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Current Projects

Smart Sensor for Snow Avalanche Monitoring, Phase 2

The Washington State Department of Transportation (WSDOT) spends millions of dollars each winter assessing and monitoring the chances of hazardous roadside snow avalanches in Washington’s mountains. For that assessment, dedicated staff hand-dig snow pits, visually evaluate snow conditions, and directly assess avalanche risks to support difficult decisions to open or close roads. The objective of this project is to develop an avalanche sensor for deployment by drone on inaccessible slopes above state roadways that will provide indirect, remote, and real-time information about snow conditions more safely and cost effectively. The research team has already proved the viability of using such sensors to gather temperature, movement, and location data, with a communication range of up to 1,600 feet between them and a base station. In this project, the University of Washington’s STAR Lab will manufacture six to ten sensors for field testing and will place them on a known avalanche path in Snoqualmie Pass. The research team will test the ability of drones to accurately drop and retrieve the sensors. In addition, they will test the communication between the sensors and base station, and they will evaluate the accuracy of the collected snowpack and avalanche information and its value to WSDOT’s avalanche staff.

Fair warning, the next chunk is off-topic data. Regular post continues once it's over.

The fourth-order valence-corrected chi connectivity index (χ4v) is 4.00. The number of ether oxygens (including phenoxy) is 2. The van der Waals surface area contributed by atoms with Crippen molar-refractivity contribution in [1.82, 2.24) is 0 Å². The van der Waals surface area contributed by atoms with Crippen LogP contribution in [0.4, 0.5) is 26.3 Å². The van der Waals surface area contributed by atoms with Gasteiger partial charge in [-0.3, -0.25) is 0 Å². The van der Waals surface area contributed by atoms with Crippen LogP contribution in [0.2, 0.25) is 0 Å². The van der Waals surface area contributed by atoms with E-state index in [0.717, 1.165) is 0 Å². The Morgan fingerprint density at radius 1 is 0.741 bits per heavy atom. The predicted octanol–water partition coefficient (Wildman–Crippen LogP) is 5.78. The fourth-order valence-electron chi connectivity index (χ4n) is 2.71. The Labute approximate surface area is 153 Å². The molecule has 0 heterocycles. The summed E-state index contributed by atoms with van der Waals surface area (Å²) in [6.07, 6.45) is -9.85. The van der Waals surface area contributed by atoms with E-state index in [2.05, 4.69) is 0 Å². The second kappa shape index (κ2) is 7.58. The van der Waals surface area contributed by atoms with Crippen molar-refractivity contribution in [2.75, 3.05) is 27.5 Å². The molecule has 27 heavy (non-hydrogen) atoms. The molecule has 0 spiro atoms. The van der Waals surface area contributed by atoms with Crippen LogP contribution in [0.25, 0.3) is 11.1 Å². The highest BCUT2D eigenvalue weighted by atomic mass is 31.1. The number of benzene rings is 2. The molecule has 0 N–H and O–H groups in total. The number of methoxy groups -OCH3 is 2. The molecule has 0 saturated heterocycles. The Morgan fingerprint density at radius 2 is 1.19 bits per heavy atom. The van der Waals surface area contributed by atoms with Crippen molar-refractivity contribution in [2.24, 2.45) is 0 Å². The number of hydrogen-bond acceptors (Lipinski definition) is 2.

Principal Investigators:
Yinhai Wang, Civil and Environmental Engineering, UW
Edward McCormack, Civil and Environmental Engineering, UW

Sponsor: WSDOT
WSDOT Technical Monitor: James Morin
WSDOT Project Manager: Doug Brodin
Scheduled completion: February 2025

Developing a Sustainable and High Early Strength Concrete (HESC) for Rapid Bridge Deck Overlay Preservation